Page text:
SKOWHEGAN — Four candidates are competing for one open seat on the five-member Skowhegan Board of Selectmen in secret ballot voting Tuesday.

Polls will be open from 7 a.m. until 8 p.m. at the Municipal Building on Water Street. The regular business portion of Town Meeting is scheduled for 7 p.m. Monday in the Opera House, upstairs from the municipal offices.

There also are four open seats from Skowhegan on the School Administrative District 54 board of directors. There are three candidates for the school board seats: incumbents Mark Bedard, Jeannie Conley and Margaret Lovejoy.

In the race for selectman, Steven Emery, a local building contractor, is facing plumbing contractor Randall Franck, longtime community volunteer Gene Rouse and local developer Christopher Kruse. The seat became available when board Chairman Donald Skillings declined to seek re-election.

Emery, 41, said he a builder of new homes, renovations and additions as well as a big-rig truck driver. He is married and has two young children. Emery grew up in Fairfield and later moved to Skowhegan, where he graduated from high school. He said he has never run for office before but served as a trustee of a church committee in the past.

“I want to be part of the community,” he said. “I want to help it change and help it grow.”

Emery said he would support some kind of zoning in Skowhegan and would like to see general improvement to town roads. He said he would be interested in every aspect of town government and would listen to the people to hear what they have to say.

Randall Franck, 68, graduated from Skowhegan Area High School in 1967 and went on to get a degree in plumbing and heating from Northern Maine Community College in Presque Isle. He has run R.L. Franck Plumbing and Heating ever since. He is married and has two daughters and two grandchildren. Franck served in the Army from 1969 to 1971.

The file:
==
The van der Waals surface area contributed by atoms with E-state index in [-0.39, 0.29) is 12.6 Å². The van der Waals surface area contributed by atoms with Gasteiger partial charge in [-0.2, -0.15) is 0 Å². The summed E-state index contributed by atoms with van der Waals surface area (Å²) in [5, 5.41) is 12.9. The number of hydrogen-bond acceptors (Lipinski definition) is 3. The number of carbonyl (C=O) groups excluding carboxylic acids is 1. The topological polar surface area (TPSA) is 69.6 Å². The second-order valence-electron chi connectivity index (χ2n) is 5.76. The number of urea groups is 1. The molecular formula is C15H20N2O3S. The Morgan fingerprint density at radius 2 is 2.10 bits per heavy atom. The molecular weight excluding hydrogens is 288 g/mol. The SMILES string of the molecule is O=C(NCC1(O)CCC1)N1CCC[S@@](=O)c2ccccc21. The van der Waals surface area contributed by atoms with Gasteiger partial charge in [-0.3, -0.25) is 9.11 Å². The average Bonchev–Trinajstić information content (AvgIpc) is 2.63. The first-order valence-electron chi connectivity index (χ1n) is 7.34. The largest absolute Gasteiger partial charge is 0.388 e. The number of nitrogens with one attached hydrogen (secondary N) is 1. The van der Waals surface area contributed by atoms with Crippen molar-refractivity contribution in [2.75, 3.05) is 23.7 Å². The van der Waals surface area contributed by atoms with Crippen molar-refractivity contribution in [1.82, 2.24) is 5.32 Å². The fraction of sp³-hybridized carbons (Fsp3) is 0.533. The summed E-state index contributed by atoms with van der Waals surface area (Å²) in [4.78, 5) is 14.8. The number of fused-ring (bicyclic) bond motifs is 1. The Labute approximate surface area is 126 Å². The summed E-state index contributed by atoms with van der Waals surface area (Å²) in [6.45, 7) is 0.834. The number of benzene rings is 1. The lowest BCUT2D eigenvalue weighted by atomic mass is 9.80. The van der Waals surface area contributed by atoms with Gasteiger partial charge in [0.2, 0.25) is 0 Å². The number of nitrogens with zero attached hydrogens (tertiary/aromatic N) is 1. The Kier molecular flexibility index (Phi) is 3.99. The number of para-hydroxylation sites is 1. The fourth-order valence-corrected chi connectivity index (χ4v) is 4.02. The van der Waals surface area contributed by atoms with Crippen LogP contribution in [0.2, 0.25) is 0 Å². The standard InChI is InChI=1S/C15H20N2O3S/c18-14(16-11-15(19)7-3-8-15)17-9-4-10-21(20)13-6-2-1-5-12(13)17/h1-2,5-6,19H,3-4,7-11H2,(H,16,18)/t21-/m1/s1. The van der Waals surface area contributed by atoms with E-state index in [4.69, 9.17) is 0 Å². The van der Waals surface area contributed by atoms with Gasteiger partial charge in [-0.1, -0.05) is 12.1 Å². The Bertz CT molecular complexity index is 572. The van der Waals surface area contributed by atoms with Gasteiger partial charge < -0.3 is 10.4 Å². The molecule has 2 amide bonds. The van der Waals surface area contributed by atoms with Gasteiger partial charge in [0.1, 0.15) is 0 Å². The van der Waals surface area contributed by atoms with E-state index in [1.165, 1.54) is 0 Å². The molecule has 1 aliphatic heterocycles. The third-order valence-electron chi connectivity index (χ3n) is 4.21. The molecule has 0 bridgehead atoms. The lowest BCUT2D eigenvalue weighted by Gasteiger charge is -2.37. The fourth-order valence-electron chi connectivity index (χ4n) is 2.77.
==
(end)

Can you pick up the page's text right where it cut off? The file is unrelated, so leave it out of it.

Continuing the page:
Franck said town spending will be on his mind if he is elected Tuesday. He said he questions the rate at which the town buys new trucks and highway equipment and would like to see the town get in line with private businesses when it comes to wages and benefits, because they affect property taxes.

Franck said he has never run for political office before and is “stepping out of his comfort zone” to do so now.

“I have run a successful business for almost 40 years,” he said. “I will do the best I can to understand both sides of the issue before I make a decision.”

Rouse, 73, moved to Skowhegan with his wife, Amy, in 1991 because they liked what they saw in the local school system. He studied chemical engineering in his native Missouri and worked for the quality assurance programs at the former Solon Manufacturing and Crowe Rope Industries. Rouse is on the Skowhegan Budget and Finance Committee and was a member of the Main Street Skowhegan board. He and his wife are recent recipients of the Spirit of America award for their volunteering in the community.

Town issues important to Rouse include attempting to keep police officers and police chiefs in town and not have them leave for other departments.

“I have a track record of wanting to be a little more proactive in retaining our police officers,” He said. “I would like to retain the police chief longer than we have since Butch Asselin was here. When we first moved here, the officers were here. You got to know them.”

Rouse said he also would like to see more funding in the town’s capital reserve accounts for the next “rainy day,” if it ever comes. He said he’s a fiscal conservative and a social moderate.

Kruse, 49, a member of the Planning Board, moved back to Maine 10 years ago from Fort Lauderdale, Florida, where he and his family were in the hotel business. He grew up in Jackman and lived in Skowhegan during his youth. He is owner of Tradewinds Market in Norridgewock and Olde School Apartments on the site of the former junior high school in Skowhegan, which he originally wanted to turn into a hotel. Kruse is married and has two children.

He previously was on the Norridgewock Planning Board.

Kruse said the point of his running for selectman — first in Norridgewock, and later in Skowhegan — is that he’s concerned with keeping taxes as low as possible.

“We live in a great town and a great area to raise a family,” Kruse said in an emailed statement. “We must continue to work on ways to bring business and investment back to town and to grow and prosper. We have a lot of challenges regarding our finances and must face some difficult questions in the future with taxes and our revenue base.”

He said the state is dealing with a serious drug epidemic and residents must continue to “protect our youth in the face of this problem.”

“I feel that given the opportunity to serve as a selectman for Skowhegan, I would bring some new ideas and input to working through some of these major issues,” he said.

Doug Harlow — 612-2367

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Twitter:@Doug_Harlow